Please join us in welcoming George Tolis, Jr., MD, as a new faculty member in the Department of Surgery.
George Tolis, Jr., MD
Associate Surgeon, Division of Thoracic and Cardiac Surgery
Section Chief, Coronary Surgery and General Cardiac Surgery
Network Director, Cardiac Surgery
Assistant Professor, Harvard Medical School
Dr. Tolis received a Bachelor of Science in molecular biophysics and biochemistry from Yale College and a Master of Science in the same focus from Yale University. He received his medical degree from Harvard Medical School. He completed general surgery training at Massachusetts General Hospital, a fellowship in cardiothoracic surgery at the Yale/New Haven Hospital and a fellowship in aortic surgery at the Mount Sinai School of Medicine. He is board certified in general and thoracic surgery.
Dr. Tolis is a member of various professional organizations, including the Society of Thoracic Surgeons (STS), the American College of Surgeons (ACS), the European Association of Cardiothoracic Surgery (EACTS) and the American Association for Thoracic Surgery (AATS).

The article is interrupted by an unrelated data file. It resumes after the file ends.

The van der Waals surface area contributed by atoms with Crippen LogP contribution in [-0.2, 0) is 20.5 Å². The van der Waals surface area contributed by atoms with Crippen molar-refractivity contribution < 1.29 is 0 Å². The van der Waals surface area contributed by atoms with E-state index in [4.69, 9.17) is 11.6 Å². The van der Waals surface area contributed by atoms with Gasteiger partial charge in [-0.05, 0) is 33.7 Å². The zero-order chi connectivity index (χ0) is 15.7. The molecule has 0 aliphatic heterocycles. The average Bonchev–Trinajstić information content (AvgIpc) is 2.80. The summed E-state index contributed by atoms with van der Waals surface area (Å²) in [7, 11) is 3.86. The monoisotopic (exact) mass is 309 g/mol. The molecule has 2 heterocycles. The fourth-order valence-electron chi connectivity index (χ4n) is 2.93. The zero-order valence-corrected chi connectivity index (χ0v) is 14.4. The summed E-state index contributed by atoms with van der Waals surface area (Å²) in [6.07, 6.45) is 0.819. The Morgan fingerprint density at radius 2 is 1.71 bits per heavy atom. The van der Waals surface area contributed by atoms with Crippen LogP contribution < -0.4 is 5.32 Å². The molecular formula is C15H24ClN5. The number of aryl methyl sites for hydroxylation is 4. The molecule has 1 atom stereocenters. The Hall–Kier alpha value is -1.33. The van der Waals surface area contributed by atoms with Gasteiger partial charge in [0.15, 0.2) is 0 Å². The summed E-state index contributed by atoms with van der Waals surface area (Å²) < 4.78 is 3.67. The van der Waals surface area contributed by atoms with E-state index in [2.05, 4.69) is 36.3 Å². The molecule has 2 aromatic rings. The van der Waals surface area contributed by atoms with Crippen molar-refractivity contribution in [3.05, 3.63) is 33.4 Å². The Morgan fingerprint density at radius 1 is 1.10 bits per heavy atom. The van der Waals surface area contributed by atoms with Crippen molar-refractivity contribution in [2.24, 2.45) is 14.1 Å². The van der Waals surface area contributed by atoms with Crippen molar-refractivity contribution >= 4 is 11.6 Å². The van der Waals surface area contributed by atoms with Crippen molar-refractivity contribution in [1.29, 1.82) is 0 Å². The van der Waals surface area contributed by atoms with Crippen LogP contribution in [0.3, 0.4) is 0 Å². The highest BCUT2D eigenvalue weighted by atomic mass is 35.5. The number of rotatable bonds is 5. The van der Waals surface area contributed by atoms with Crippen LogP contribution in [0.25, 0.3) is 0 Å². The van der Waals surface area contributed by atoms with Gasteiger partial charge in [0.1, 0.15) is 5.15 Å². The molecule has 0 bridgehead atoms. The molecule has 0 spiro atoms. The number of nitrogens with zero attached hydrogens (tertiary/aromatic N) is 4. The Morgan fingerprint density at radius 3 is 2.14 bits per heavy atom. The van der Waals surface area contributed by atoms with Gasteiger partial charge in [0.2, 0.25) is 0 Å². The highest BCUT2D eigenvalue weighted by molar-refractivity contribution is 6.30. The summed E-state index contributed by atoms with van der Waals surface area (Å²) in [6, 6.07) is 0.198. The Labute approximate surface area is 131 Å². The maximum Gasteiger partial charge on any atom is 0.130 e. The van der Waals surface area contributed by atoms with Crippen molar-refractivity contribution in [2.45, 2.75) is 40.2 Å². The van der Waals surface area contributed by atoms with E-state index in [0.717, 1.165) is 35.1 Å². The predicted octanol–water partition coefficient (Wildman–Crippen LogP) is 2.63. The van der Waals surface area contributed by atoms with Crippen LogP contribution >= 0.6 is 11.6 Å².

Before coming to the Brigham, Dr. Tolis was a visiting surgeon and the quality director for the Division of Cardiac Surgery at Massachusetts General Hospital. He has worked as a surgeon in other medical institutions, including Lenox Hill Hospital and St. Elizabeth’s Medical Center, where he served as the chief of the Division of Cardiothoracic Surgery. At the Brigham, Dr. Tolis is being recruited as the section chief for Coronary Surgery and General Cardiac Surgery, as well as the network director for Cardiac Surgery. In this role, he will work on maintaining and enhancing the cardiac surgery operations at Cape Cod Hospital, as well as developing new relationships with regional institutions under the direction of Dr. Raphael Bueno, the chief of Thoracic and Cardiac Surgery.
Dr. Tolis’ clinical interests include liberal use of multiple arterial grafting in coronary bypass surgery, use of extensive coronary endarterectomy to provide operative solutions for patients who have been previously deemed inoperable, surgery for native and prosthetic valve bacterial endocarditis and open surgery to address failure of percutaneous devices. His research interests include investigation of factors affecting quality reporting of various cardiac surgical programs, which are not captured through standard risk adjustment models, and identification of optimal ways to enhance the operative surgical education of cardiothoracic surgery trainees.